One way or another, March 19, 2019, might be a standout among the key dates in Gwinnett County history.

With voters set to visit the polls that day to decide whether the county should institute a 1 percent sales tax to join MARTA, the metro Atlanta transit system that is either loved or hated depending on who is asked, a lot is riding on whatever decision shakes out.

Georgia’s second most populous county, which has more than 900,000 residents, could either become a member of the regional transit system, or its leaders could be sent back to the drawing board to start over from scratch.

That fact is not lost on county officials such as Board of Commissioners Chairwoman Charlotte Nash.

“I believe that transit expansion is the biggest decision currently facing Gwinnett, as important to the future of the county as the past decisions about water, sewer and roads have been to the county,” Nash said.

The months of debating whether Gwinnett should join MARTA and of informational meetings held in community centers and libraries will begin coming to a head Monday when early voting for the referendum begins.

For the first week of early voting, voters will only be able to cast ballots at the Gwinnett County Voter Registrations and Elections Office located at 455 Grayson Highway, Suite 200 in Lawrenceville. Starting March 4, seven satellite polling locations will open around the county as well.

But what is at stake in this election?

If the referendum passes, Gwinnett County and MARTA will be in a contract together until at least 2057.

MARTA would carry out the Connect Gwinnett Transit Development Plan, which is split up into short-, middle- and long-term phases of implementation.

It calls for a heavy rail line extension from Doraville to at least the Jimmy Carter Boulevard corridor; bus rapid transit lines; rapid bus service; expanded local, express and paratransit service; eventual bus service from Snellville to the Indian Creek MARTA station in DeKalb County; and flex service throughout several parts of the county.

“The improvements proposed by Gwinnett represent the largest expansion of transit in the metro Atlanta region in many years and will make the regional transit system more useful to the entire region, but especially to Gwinnett,” Nash said.

Gwinnett Chamber President Dan Kaufman called Gwinnett’s previous failed MARTA referendums in 1971 and 1990 “a missed opportunity.” The chamber’s Board of Directors has voted to endorse passage of the referendum, and Kaufman said the upcoming vote “really is an inflection point” for the county.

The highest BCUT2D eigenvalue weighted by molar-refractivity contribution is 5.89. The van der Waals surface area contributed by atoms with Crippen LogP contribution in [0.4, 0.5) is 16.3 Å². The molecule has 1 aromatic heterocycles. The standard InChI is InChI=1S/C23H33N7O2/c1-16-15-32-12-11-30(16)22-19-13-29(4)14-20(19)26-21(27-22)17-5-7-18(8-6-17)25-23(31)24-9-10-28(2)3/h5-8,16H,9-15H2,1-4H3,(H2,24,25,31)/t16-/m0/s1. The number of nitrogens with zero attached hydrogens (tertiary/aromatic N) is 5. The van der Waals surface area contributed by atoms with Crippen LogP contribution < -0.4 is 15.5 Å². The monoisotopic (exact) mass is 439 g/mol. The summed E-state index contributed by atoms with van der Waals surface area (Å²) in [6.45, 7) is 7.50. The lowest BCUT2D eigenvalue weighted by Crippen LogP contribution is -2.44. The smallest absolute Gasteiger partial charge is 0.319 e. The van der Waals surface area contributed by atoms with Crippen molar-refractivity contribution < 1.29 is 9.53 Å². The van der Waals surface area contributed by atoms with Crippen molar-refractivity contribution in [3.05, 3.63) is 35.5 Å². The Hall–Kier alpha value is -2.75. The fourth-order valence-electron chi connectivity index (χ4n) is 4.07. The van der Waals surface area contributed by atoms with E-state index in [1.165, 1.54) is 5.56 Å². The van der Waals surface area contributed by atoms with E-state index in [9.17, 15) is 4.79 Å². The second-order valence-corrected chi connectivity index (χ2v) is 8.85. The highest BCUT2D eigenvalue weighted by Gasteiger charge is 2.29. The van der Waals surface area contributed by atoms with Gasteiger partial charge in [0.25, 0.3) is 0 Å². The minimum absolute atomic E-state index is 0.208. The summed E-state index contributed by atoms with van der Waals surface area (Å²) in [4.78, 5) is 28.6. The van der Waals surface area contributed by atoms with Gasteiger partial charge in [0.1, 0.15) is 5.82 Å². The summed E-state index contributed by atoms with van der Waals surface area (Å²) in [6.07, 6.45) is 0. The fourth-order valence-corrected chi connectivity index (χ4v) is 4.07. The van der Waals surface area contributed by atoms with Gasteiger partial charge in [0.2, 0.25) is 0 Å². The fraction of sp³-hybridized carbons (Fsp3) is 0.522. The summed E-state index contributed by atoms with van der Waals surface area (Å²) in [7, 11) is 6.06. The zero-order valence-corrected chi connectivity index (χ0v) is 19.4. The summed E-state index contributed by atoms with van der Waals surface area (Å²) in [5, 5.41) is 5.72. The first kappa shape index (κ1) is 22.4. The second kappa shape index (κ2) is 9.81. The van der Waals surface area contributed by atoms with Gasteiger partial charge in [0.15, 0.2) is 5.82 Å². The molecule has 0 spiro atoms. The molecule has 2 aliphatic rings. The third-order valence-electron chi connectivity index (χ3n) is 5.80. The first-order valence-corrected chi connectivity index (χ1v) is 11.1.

“Assuming the referendum passes, it will be sort of the next iteration of transformation for Gwinnett, both in terms of its connectivity to the region, but really in my judgment the economic development that will follow,” Kaufman said.

Nash said transit will also play a key role in how Gwinnett addresses anticipated population growth as well if the referendum passes. The county is expected to add somewhere between 400,000 and 600,000 additional residents over the next 20 years and become Georgia’s most populous county.

“With 500,000 more people expected to call Gwinnett home in 20 to 25 years and the increase in business traffic that is anticipated, I cannot imagine what traffic will be like then if we fail to expand both transit and roads,” she said. “We are going to need all possible options to continue to be a successful community.”

An expert take on the issue

One local expert on transit issues said the extent to which bringing MARTA to Gwinnett helps the county and the region depends on more than just population growth.

“What’s really going to make it successful is the number of riders and to what degree do people feel that they’re going to take the train into Atlanta,” Georgia State University professor Joseph Hacker said.

The Connect Gwinnett Transit Development Plan, which MARTA would use as its blueprint for serving the county, anticipates that a local sales tax to fund transit would generate $7.5 billion in “year of expenditure dollars” over a 30-year period.

Add into that an anticipated $3.1 billion in federal funding, $842.2 million in expected farebox collections and an estimated $521.9 million in state and other funding and county officials expect to bring in more than $12 billion from various sources over 30 years.